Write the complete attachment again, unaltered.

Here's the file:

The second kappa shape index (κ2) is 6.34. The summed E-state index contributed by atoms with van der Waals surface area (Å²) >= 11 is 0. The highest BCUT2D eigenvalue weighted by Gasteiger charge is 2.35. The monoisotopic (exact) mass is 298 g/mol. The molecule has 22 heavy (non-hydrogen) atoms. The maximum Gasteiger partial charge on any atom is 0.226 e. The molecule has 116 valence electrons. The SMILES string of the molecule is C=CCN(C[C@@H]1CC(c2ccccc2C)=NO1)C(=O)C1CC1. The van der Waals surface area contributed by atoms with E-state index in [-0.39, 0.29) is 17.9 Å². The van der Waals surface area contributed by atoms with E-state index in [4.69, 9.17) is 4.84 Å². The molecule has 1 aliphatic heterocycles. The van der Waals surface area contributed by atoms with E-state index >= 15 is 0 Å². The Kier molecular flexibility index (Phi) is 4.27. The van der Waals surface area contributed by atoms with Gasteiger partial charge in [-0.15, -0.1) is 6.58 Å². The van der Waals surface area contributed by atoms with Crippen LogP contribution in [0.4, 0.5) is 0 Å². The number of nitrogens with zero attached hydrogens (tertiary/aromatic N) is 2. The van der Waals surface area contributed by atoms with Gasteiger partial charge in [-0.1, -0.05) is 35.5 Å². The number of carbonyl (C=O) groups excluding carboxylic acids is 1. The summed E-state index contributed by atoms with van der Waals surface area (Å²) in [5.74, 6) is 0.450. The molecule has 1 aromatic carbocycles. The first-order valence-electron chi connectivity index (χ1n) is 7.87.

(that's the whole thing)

The second kappa shape index (κ2) is 6.34. The summed E-state index contributed by atoms with van der Waals surface area (Å²) >= 11 is 0. The highest BCUT2D eigenvalue weighted by Gasteiger charge is 2.35. The monoisotopic (exact) mass is 298 g/mol. The molecule has 22 heavy (non-hydrogen) atoms. The maximum Gasteiger partial charge on any atom is 0.226 e. The molecule has 116 valence electrons. The SMILES string of the molecule is C=CCN(C[C@@H]1CC(c2ccccc2C)=NO1)C(=O)C1CC1. The van der Waals surface area contributed by atoms with E-state index in [-0.39, 0.29) is 17.9 Å². The van der Waals surface area contributed by atoms with E-state index in [4.69, 9.17) is 4.84 Å². The molecule has 1 aliphatic heterocycles. The van der Waals surface area contributed by atoms with E-state index >= 15 is 0 Å². The Kier molecular flexibility index (Phi) is 4.27. The van der Waals surface area contributed by atoms with Gasteiger partial charge in [-0.15, -0.1) is 6.58 Å². The van der Waals surface area contributed by atoms with Crippen LogP contribution in [0.4, 0.5) is 0 Å². The number of nitrogens with zero attached hydrogens (tertiary/aromatic N) is 2. The van der Waals surface area contributed by atoms with Gasteiger partial charge in [-0.1, -0.05) is 35.5 Å². The number of carbonyl (C=O) groups excluding carboxylic acids is 1. The summed E-state index contributed by atoms with van der Waals surface area (Å²) in [5.74, 6) is 0.450. The molecule has 1 aromatic carbocycles. The first-order valence-electron chi connectivity index (χ1n) is 7.87.